After an exciting start into the cruise today’s focus is on our Autonomous Underwater Vehicles (AUVs). These underwater-robots transact the water column in a zick-zack pattern, and provide us with a large variety of data, including videos from an upward-looking camera (stay tuned). Since our CTD-casts from yesterday revealed strong spatial variability on scales larger than 5nm, we hope that the AUVs fills in the gaps on smaller scales.

AUV Darter gets launched over the starboard side of the ship. The operators need to be careful that it doesn’t hit the ship wall. After being released, Darter follows a pre-defined mission pathway. It communicates with the team on the ship when surfacing.

June 18: HEUREKA!!! We found an intrusion!

Wow! Nobody of us had imagined that we will find a salinity intrusion that fast. But already in the afternoon (and with around 80m of water below out feet) the excitement on the science deck was unbounded: We found not just ONE intrusion, but TWO.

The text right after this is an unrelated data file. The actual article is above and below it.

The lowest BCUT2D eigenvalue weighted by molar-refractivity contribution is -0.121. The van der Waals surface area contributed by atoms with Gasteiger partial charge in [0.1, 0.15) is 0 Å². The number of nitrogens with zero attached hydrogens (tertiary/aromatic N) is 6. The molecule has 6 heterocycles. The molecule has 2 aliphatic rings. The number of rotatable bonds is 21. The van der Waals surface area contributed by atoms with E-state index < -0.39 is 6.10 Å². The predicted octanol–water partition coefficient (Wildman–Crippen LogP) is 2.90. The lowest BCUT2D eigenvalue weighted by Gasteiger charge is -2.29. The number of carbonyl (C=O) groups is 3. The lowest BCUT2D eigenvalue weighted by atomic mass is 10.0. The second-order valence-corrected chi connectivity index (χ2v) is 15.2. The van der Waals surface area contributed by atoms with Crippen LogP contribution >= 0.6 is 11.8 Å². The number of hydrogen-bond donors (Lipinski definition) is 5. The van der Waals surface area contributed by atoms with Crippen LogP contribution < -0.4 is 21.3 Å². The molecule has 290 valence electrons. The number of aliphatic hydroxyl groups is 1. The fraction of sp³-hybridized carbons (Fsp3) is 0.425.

… heading further south now to check from where it might have come onshore.

Discussion on the Science deck. We know the resolution is tough, but do you see the salinity intrusions (blue curve) around 10 and 30m?

June 18, 2021 (First day of SIRATES at Sea)

After a year of delays the SIRATES finally set sail! We’re all excited and am looking forward to sharing our impressions from out of sea.

The trip started with with a three hour journey from Woods Hole to our first CTD station. A CTD is an oceanographic sensor system that measures the conductivity, temperature and depth throughout the water column.  This allows oceanographers to study the composition of the different interacting layers. The plan is to do nine profiles from  41°N, 71°W going southward.